A good approach is asking – “Are you OK? I’ve noticed that you seem stressed / depressed – sometimes when people feel like that, they think about suicide. Is that something you’re thought about?”

Listen sympathetically to what is going on in their life and make it clear that help is available. Keep them safe by encouraging them to seek help either from their GP, the Samaritans or Breathing Space.

Father-of-five, Larry, said: “Having thoughts of suicide is a normal human reaction when life gets painful and it’s important that people talk about how they feel. Suicide prevention is not the job of one person or service. Anyone can prevent suicide.

“We would encourage anyone with thoughts of suicide to talk to more than one person and get the support they need. And we would encourage people to intervene if they are worried about someone. Suicide Prevention is everybody’s business and there are a lot of resources out there that can help.

“The positive thing is when people have admitted to having thoughts of suicide during the training, their colleagues have been hugely supportive. The suicideTALKs spark debate and discussion and people often feel able to discuss their own experiences.”

If you or anyone close to you is struggling with issues of suicide, please seek help, either from your GP, the Samaritans (call free on 116 123 or by email at jo@samaritans.org) or from Breathing Space (call free on 0800 83 85 87).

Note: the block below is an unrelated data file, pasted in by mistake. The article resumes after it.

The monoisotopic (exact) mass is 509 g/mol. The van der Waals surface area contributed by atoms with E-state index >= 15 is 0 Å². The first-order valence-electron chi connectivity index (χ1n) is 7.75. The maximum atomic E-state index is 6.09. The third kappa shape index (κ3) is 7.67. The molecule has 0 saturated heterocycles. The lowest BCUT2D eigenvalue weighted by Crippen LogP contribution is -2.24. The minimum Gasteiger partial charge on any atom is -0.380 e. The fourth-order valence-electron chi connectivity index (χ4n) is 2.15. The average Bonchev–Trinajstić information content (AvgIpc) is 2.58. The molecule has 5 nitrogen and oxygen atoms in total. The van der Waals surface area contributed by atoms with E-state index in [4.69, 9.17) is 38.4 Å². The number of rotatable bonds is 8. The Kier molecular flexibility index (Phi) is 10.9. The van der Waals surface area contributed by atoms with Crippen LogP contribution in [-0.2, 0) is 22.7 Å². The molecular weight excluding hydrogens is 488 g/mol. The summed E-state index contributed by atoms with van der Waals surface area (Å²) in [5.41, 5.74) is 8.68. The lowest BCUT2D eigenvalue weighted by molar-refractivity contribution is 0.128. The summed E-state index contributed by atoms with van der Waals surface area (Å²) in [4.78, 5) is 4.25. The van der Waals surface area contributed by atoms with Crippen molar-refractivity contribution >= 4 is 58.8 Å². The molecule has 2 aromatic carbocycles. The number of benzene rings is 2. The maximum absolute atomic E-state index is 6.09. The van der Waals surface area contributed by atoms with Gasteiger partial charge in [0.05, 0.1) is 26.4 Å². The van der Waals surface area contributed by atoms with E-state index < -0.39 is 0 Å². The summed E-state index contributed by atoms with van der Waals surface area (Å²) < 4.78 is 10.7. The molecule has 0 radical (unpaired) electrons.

Glasgow’s Health and Social Care Partnership also runs an out-of-hours Mental Health crisis service. It can provide short-term intensive community based care and is targeted at people who are experiencing a mental health crisis. It operates seven days a week and is available by phone on 0845 650 1730, Monday to Friday 8pm – 9am, weekends and public holidays 5pm – 9am.

Find out more about Suicide Prevention Training and sources of help for anyone struggling at https://www.yoursupportglasgow.org/chooselife.aspx

If you are having serious thoughts about suicide, and have a plan and the means to carry it out: call 999 immediately.


Glasgow City Council Roads Supervisor, George Duff, saved a stranger’s life weeks after receiving Suicide Prevention training.

While working outdoors with a colleague, he was approached by a woman who said someone was attempting suicide nearby.

They rushed to investigate, and found a man in his early 30s teetering on a bridge parapet.

Father-of-three, George, spent 25 minutes calmly talking the man down – using tactics learned in his training.

He said: “Everyone was just walking past the guy, like they didn’t want to get involved. No-one stopped. I think they thought, because we were wearing hi-vis vests they could leave us to sort it out!

“We phoned the police and I walked over to the guy, not getting too close, and started talking to him, asking his name. I asked why he was doing this. I kept telling him it would be OK, and he should climb back over towards me, but he kept saying he didn’t want to be here anymore.

“You’re trained not to try to grab anyone, as they might fall. I made general conversation with him to try to take his mind off what he might do. I tried to use humour to try to lighten the situation and he gradually started to calm down a bit.

“I asked him what football team he supported, and if there was anything I could get him. He said he wanted a cup of tea, so I offered to take him for a cuppa at a wee café round the corner. I said, I was parched too, so we could go together.”